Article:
By reading puppy training books can one successfully train and breed dogs

No.

  1. Dog training is a hands-on sport. Can you learn to play football from books? Can you learn to ballroom dance from a book? No? Then why do you expect to be able to learn the nuance, timing, instinctive reactions, and muscle memory that would make you a half-decent puppy trainer from one?
  2. Dog training and puppy breeding are not the same thing. Are all elementary school teachers also OBGYNs? No? Then why do you expect books on training dogs to teach you about breeding them?

I highly recommend finding a local training class with a trainer that is either training working dogs or competing at high levels with their own dogs (i.e. they have an Obedience Trial Championship or a Senior Herding or a IPO 3 or a Master Hunter title on at least one dog). Then I highly recommend taking another class from a different trainer with a different training philosophy.

Keep asking yourself “what is working for which dogs? why is it working for them? when do I think this method/tool/technique would and wouldn’t work for other dogs? why?”

Wow, this is a tough question to answer. There are various factors such as someones ability to retain and apply information that they read. The question you answered would actually be two different books. One on training, which is what I wrote. The second about breeding dogs.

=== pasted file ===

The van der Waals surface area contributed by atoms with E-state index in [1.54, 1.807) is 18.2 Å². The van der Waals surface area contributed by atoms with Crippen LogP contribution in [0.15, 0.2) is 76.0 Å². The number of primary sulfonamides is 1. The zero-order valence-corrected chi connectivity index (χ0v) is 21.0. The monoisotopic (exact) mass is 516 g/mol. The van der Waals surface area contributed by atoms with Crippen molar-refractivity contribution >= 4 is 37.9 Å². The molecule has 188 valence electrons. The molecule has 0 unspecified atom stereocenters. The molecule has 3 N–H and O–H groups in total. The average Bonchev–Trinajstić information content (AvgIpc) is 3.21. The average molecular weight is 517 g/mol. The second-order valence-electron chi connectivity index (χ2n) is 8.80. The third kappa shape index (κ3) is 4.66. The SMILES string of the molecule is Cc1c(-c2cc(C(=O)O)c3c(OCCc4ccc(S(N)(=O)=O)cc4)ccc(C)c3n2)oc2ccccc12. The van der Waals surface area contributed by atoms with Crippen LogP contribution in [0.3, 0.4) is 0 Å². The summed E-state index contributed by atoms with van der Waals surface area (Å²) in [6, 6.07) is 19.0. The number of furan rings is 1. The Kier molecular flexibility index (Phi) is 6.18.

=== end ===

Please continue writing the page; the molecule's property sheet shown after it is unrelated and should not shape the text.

I have trained a lot of dogs Nelson (Over 3,000) with that being said when you say “successfully train dogs” I am missing the part about what you would want a dog to be trained to do. Basic obedience, scent work, confirmation, agility etc….. I will assume you are referring to basic obedience. If that is the case my book does teach that and more. For example, “Give Dogs a Job, Reading Body Language and How to Teach Tricks” are just a few things I teach in my book.

I am aware that not everyone’s learning style is via reading a book. Therefore, I am creating an audiobook as we speak and eCourses on how to train various behavioral topics. Don’t take my word for it, experience “The Canine Connection: A Training Guide for Owners who Love their Dogs”, here is a link.http://www.thecanineconnection.care/products/

It’s never too late to train a dog. Whether you are bringing home an older dog from a shelter (or rescue), or you’d like to work with your own older dog, there’s no reason to delay doing some training with an older dog. … Older dogs may already know some commands. They have a much longer attention span than puppies. Yes, it’s okay to cover your dog with a blanket. The blanket is a source of warmth, comfort, and will add value to your dog’s life immediately. Just like humans, dogs don’t mind having something warm wrapped around their bodies at night. … Using a dog blanket to keep your dog warm is a no-brainer. Go to my Profile and you can find all about Dog Training material there…

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Personal life. Brandon lives bi-coastally between Los Angeles and New York City. He is the author of “Lucky Dog Lessons: Train Your Dog in 7 Days” (HarperCollins), which is a self-help book for dog lovers. Personal life. Brandon lives bi-coastally between Los Angeles and New York City. He is the author of “Lucky Dog Lessons: Train Your Dog in 7 Days” (HarperCollins), which is a self-help book for dog lovers. Go to my Profile and you can find all about Dog Training material there…

By reading only, nope.

You have to apply what you learned and then you will figure out how some things work for one dog will not work for another.

But reading is always a good start.